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Article
Is Creativity Domain-Specific? Latent Class Models of Creative Accomplishments and Creative Self-Descriptions
Psychology of Aesthetics, Creativity, and the Arts (2009)
  • Paul J. Silvia, University of North Carolina at Greensboro
  • James C. Kaufman, California State University - San Bernardino
  • Jean E. Pretz, Illinois Wesleyan University
Abstract

Note: This article may not exactly replicate the final version published in the APA journal. It is not the copy of record. http://www.apa.org/journals/aca/ Is creativity domain-specific? The authors describe the value of latent class analysis for appraising domain generality, and the authors report two studies that explore the latent class structure of creative accomplishments (using Carson, Peterson, and Higgins’s Creative Achievement Questionnaire; n  749) and creative self-descriptions (using Kaufman and Baer’s Creativity Domain Questionnaire; n  3,534). For creative achievements, clear latent classes were found: the majority of people belonged to an “uncreative” class, and smaller classes were found for visual arts and performing arts. For creative self-descriptions, however, latent classes were not found: people’s views of themselves as “creative people” varied quantitatively but not qualitatively. Implications for the assessment and analysis of creativity are considered.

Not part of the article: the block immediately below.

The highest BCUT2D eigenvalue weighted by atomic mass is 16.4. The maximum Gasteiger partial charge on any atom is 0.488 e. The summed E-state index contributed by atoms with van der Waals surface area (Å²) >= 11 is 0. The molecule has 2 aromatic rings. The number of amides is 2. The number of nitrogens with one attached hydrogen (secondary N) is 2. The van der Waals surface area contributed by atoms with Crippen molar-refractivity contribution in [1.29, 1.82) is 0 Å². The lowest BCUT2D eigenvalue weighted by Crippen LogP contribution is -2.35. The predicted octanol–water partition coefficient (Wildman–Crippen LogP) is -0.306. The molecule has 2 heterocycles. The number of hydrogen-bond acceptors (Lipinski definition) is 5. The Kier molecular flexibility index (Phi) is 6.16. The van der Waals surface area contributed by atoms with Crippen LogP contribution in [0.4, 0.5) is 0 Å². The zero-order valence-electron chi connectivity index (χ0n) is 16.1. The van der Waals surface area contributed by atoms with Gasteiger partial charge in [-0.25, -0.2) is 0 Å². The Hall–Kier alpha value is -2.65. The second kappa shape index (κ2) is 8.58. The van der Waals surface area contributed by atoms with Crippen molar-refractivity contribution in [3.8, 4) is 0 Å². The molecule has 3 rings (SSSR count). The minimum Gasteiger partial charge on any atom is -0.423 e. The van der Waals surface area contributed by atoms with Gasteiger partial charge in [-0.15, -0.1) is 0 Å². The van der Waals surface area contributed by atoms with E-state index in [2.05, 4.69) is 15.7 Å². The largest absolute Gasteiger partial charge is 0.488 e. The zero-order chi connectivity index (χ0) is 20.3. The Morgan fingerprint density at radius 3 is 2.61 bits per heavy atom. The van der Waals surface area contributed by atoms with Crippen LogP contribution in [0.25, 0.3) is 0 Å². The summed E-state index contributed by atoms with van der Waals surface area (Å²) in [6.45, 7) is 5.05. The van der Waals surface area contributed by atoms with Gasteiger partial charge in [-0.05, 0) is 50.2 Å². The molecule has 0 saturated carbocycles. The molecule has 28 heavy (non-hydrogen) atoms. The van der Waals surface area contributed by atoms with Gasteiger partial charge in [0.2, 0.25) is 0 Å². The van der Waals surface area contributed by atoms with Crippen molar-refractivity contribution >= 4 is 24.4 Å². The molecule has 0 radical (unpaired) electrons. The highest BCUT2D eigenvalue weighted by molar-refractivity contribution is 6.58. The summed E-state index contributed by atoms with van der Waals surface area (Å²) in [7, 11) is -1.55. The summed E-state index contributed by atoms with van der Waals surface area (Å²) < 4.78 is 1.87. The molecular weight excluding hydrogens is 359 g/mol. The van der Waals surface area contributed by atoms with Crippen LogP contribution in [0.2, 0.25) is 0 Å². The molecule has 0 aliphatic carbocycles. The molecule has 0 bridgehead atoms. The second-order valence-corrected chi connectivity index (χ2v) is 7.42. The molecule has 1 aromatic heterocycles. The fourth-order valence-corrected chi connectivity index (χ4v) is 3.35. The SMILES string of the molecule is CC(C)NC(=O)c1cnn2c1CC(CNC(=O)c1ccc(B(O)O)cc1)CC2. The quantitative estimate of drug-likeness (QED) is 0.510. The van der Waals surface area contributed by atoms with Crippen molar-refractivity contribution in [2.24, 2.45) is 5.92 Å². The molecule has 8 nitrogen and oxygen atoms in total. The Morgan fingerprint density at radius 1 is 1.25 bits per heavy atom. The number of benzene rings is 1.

Keywords
  • creativity,
  • latent class analysis,
  • creative achievement,
  • personality,
  • finite mixture models
Disciplines
Publication Date
2009
Citation Information
Paul J. Silvia, James C. Kaufman and Jean E. Pretz. "Is Creativity Domain-Specific? Latent Class Models of Creative Accomplishments and Creative Self-Descriptions" Psychology of Aesthetics, Creativity, and the Arts (2009)
Available at: http://works.bepress.com/jean_pretz/5/